I have done 2 Uni pracs so far- one Independent Public and the other being one of the prestigious private schools in Perth. I have to say in terms of student ability there didn't seem to be too much difference up until year 10. I did find the year 11 and 12 students at the private school to be of a higher ability and putting more effort into their education- particularly those doing ATAR. In terms of teaching quality there wasn't too much difference IMO but I'd say the private school would just come out ahead.

From my experiences as a student and being in classrooms on prac, I don't think there is a helluva lot of difference between the good public schools and private schools. At least, not enough of a difference to justify spending $20k+ per year.
 

PP34

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Basically don't go teeing off about public schools when so many of them are great: Princes Hill, Uni High, Camberwell are schools people I know have gone to and they did well in school, do well at uni, and are generally well-adjusted kids who'll do okay in life. It's no surprise they live in a good area.

If you live in a shit area then the price you have to pay for a less expensive house is private school – that's a no brainer. Accept it. Just like a benefit of spending more on a good suburb is a good school zone.

You only have to look at the amount of bogans in the AFL who were drafted out of private schools to realise it's no real barometer.

Most of the people I know went to average private schools but they don't harp on about it or think they're elite for it, and if they do it's generally a pisstake.

It's not that hard; private schools are generally pretty good but it's no recipe for success or even a recipe to have a clean skinned kid come out of it. It's a good thing to be able to afford to go to one. I'm not denying that – it's a privilege and there's a reason people take it up. But public schools, good public schools in great areas, are just as good and have some success stories too and some great results in personhood and academics.

It's a bit like the immigrant bloke running for One Nation, or the tradesmen who vote Liberal... some people love to masquerade in those ways to overcompensate for who they are.
It's very much area related. Around me the schools are garbage or filled with types you wouldn't want your kids hanging around. I think I'm pretty spot on when I shit on public schools. They're just not as abundant as private schools, therefore a lot of the time unless you're going private you're probably ending up at some shitty school. The average family ain't living near Princes Hill or Camberwell.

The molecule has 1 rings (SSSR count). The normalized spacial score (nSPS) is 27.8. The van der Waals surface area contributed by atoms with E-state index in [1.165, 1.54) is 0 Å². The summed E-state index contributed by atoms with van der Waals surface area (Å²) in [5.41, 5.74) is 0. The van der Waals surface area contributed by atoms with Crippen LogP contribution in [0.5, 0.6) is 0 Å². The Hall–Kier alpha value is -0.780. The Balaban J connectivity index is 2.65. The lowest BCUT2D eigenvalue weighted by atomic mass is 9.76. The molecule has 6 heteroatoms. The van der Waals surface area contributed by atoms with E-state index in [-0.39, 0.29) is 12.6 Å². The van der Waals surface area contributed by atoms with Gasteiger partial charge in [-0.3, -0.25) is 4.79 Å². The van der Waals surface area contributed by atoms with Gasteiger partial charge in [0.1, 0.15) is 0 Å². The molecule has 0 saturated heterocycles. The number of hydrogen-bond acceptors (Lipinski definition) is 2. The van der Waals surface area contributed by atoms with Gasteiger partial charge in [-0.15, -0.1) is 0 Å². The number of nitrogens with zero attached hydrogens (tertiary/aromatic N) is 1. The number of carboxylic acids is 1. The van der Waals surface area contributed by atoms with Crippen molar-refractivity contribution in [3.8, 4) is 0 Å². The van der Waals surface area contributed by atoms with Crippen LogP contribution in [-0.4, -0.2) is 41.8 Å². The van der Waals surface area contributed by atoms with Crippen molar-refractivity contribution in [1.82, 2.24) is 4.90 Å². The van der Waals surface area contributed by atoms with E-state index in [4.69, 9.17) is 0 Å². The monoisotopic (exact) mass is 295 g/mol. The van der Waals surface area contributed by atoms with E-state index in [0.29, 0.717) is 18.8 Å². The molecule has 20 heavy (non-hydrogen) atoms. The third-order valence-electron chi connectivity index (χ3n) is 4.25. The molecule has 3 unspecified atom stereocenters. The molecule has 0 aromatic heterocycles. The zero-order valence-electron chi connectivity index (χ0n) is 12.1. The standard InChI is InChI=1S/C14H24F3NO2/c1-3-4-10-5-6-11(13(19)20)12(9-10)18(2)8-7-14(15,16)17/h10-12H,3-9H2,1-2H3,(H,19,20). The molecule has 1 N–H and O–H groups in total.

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For $20,000 a year I'd want my kid to be rubbing shoulders with the Premier's kids and the Police Commissioner's kids and so forth. Are unremarkable, non-elite private schools in suburbia charging that much? And if so, what the **** are they spending all their bullshit government funding on?
The Police Commissioner's kid in WA is a meth head who got done for shipping it down the Albany Highway.

I have a mate who went to school at one of these expensive places, full of pollies kids and smarmy twats like that, daughters of 'personalities' on the Footy Show and from what I've heard it was a non-stop wank fast.

You don't get good punch ups at private schools either... no one went down to HJs after school to bluetooth around a fight between the Maths rooms if they'd been at PEGS earlier that day. There's your education!
 
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Private schools not only have the funds to poach the best teachers, but they've also got a winning culture that respects and apprecites achievement.

Another significant positive about private schools is you associate with people that are at the top of the pecking order, which has a huge flow on effect theoughout your life. Yes, there are downsides to it such as entitlement and too much disposable income which can be dangsrous, but I think it's a reasonable trade off.

I went to a public school because I qualified for an exclusive course, while my relatives went to exclusive private schools, so I've seen it from both sides of the fence. Private education is non negotiable if I can afford it.